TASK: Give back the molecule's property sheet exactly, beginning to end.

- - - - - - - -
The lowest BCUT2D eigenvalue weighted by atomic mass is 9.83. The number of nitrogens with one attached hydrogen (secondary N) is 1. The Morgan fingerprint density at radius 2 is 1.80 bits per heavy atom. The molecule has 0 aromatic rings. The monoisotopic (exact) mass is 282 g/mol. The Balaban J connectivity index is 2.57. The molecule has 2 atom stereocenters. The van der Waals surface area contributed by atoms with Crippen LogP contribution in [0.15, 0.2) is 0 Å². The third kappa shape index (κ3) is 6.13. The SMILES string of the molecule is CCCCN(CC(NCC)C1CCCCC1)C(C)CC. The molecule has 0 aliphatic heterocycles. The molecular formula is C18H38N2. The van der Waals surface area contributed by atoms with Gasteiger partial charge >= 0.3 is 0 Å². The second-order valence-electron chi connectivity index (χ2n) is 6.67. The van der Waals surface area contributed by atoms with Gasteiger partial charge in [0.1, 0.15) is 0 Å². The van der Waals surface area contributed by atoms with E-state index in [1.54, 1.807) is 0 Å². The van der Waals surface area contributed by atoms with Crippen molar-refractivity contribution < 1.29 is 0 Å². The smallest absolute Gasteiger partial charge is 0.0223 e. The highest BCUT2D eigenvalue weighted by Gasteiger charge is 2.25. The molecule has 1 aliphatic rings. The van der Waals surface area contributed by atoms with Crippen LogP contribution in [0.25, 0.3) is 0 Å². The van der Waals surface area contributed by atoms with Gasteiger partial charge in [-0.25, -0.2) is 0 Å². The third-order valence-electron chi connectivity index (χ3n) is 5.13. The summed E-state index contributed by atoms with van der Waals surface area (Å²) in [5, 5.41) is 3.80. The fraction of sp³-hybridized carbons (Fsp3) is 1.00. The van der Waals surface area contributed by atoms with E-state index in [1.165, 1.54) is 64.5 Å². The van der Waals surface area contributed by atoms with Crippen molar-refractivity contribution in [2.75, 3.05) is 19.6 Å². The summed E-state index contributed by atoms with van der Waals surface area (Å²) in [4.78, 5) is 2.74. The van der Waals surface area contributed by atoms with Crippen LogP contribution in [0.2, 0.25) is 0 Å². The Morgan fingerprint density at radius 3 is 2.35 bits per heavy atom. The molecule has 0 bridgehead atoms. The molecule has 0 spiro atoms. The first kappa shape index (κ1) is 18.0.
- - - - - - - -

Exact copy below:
The lowest BCUT2D eigenvalue weighted by atomic mass is 9.83. The number of nitrogens with one attached hydrogen (secondary N) is 1. The Morgan fingerprint density at radius 2 is 1.80 bits per heavy atom. The molecule has 0 aromatic rings. The monoisotopic (exact) mass is 282 g/mol. The Balaban J connectivity index is 2.57. The molecule has 2 atom stereocenters. The van der Waals surface area contributed by atoms with Crippen LogP contribution in [0.15, 0.2) is 0 Å². The third kappa shape index (κ3) is 6.13. The SMILES string of the molecule is CCCCN(CC(NCC)C1CCCCC1)C(C)CC. The molecule has 0 aliphatic heterocycles. The molecular formula is C18H38N2. The van der Waals surface area contributed by atoms with Gasteiger partial charge >= 0.3 is 0 Å². The second-order valence-electron chi connectivity index (χ2n) is 6.67. The van der Waals surface area contributed by atoms with Gasteiger partial charge in [0.1, 0.15) is 0 Å². The van der Waals surface area contributed by atoms with E-state index in [1.54, 1.807) is 0 Å². The van der Waals surface area contributed by atoms with Crippen molar-refractivity contribution < 1.29 is 0 Å². The smallest absolute Gasteiger partial charge is 0.0223 e. The highest BCUT2D eigenvalue weighted by Gasteiger charge is 2.25. The molecule has 1 aliphatic rings. The van der Waals surface area contributed by atoms with Crippen LogP contribution in [0.25, 0.3) is 0 Å². The van der Waals surface area contributed by atoms with Gasteiger partial charge in [-0.25, -0.2) is 0 Å². The third-order valence-electron chi connectivity index (χ3n) is 5.13. The summed E-state index contributed by atoms with van der Waals surface area (Å²) in [5, 5.41) is 3.80. The fraction of sp³-hybridized carbons (Fsp3) is 1.00. The van der Waals surface area contributed by atoms with E-state index in [1.165, 1.54) is 64.5 Å². The van der Waals surface area contributed by atoms with Crippen molar-refractivity contribution in [2.75, 3.05) is 19.6 Å². The summed E-state index contributed by atoms with van der Waals surface area (Å²) in [4.78, 5) is 2.74. The van der Waals surface area contributed by atoms with Crippen LogP contribution in [0.2, 0.25) is 0 Å². The Morgan fingerprint density at radius 3 is 2.35 bits per heavy atom. The molecule has 0 bridgehead atoms. The molecule has 0 spiro atoms. The first kappa shape index (κ1) is 18.0.